Four groups of studies were reviewed: Studies of clusters of cases (three studies); studies of general populations exposed to TV, radio and, similar emission (five); studies of occupational groups with exposures to such emissions (five), and case-control studies (six). None of these studies deals specifically with cell phones or transmitters.

    Elwood concluded that "the epidemiologic evidence falls short of the strength and consistency of evidence that is required to come to a reasonable conclusion that RF emissions are a likely cause of one or more types of cancer."

    Reference:
    Elwood JM (1999). A critical review of epidemiologic studies of radiofrequency exposure and human cancer. Environ Health Perspect 107 (Suppl 1): 155-168.

    A Review of Cell Phones and Cancer
    Moulder and his colleagues review the literature on cellular and animal studies as well as epidemiological studies. They report that the epidemiological evidence for an association between RF radiation and cancer is "weak and inconsistent," and that the laboratory studies do not suggest that cell phone RF radiation causes adverse effects on genes or cancer-promoting effects.

    Reference:
    Moulder JE, Erdreich LS, Malyapa RS, et al. Cell phones and cancer: what is the evidence for a connection? Radiation Research 1999;151:513-531.

    Negative Effects of Radiofrequencies on Central Nervous System Tumours in Rats
    This study exposed rats to a radiation within the cellular phone range. The animals used in the study spontaneously develop brain tumours at an increased rate, and were also subjected to a dose of a chemical ethylnitrosurea - a cancer-promoting agent, during fetal life. Intermittent digital-phone field exposure was continued for 24 months, and was designed to simulate maximum exposure to localised areas of the brain in a cell phone user. The exposed animals were compared to controls.

    The study indicated no evidence that the exposed groups developed more tumours than the non-exposed groups. The authors state that there was a trend toward increased survival in animals exposed to microwaves. This was due to a decreased incidence of brain tumours in the exposed group. However, the number of animals affected was small, and the results were not statistically significant.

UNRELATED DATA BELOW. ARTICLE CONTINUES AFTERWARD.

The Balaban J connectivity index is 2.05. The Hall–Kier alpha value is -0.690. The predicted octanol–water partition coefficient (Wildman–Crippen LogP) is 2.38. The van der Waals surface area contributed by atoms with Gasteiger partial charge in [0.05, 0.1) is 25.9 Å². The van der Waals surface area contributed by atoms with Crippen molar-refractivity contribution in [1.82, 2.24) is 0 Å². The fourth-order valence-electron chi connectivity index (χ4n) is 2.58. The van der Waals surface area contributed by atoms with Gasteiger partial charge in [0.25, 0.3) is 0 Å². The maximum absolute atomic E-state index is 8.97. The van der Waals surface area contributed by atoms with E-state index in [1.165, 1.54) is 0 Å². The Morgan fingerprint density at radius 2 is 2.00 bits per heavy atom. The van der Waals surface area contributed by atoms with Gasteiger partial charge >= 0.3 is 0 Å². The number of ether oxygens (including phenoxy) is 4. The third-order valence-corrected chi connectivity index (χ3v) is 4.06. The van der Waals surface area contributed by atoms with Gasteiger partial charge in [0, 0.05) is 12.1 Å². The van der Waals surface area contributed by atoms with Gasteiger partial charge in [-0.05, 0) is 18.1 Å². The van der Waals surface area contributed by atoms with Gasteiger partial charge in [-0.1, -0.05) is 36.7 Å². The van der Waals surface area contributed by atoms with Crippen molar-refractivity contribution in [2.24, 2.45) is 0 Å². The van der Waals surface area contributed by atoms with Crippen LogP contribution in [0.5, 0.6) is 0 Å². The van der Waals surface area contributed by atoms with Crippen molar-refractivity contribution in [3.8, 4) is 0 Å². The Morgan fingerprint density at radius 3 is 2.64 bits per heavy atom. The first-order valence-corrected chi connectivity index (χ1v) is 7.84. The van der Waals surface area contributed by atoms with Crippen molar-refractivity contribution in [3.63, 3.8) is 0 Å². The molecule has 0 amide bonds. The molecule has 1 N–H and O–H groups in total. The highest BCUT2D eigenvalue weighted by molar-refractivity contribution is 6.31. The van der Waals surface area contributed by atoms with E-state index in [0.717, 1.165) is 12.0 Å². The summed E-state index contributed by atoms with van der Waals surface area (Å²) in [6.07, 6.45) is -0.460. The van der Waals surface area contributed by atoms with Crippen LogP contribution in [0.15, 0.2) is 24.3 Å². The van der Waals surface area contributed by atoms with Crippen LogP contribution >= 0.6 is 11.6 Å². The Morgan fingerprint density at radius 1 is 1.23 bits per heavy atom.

Reference:
    Adey WR, Byus CB, Cain CD, Higgins RJ, et al. Spontaneous and nitrosurea-induced primary tumours of the central nervous system in Fischer 344 rats chronically exposed to 836 MHz modulated microwaves. Radiation Research 1999;152:293-302

    Current or Planned Research in Humans
    Studies that are ongoing include the following:
    The National Cancer Institute of the USA: This is a case-control study of approximately 800 cases of brain tumour (glioma, acoustic neuroma, and meningioma), and a similar number of controls. Exposure to cellular telephones will be assessed by questionnaires.

    International Association of Research on Cancer (IARC): This agency plans to coordinate an international case-control study, which will examine a variety of malignant tumours. Participating countries will likely include Australia, Canada, Denmark, Finland, France, Israel, Italy, Sweden and the UK. Cellular telephone company records will be used to assess exposure.

    Denmark: A cohort study is expected to produce results in 2000. Data from telephone company records from 1981-1995 are being linked with cancer registry and death registry information. Cases of brain cancer, salivary gland cancer, and leukaemia are being identified amongst 800,000 individuals followed.

    Human laboratory studies: A large number of studies are planned or ongoing. These examine whether or not exposure to RF in the cellular phone range has an effect on parameters such as behaviour, hormonal patterns, and brain activity. Details of these studies can be found at www.who.int/peh-emf/.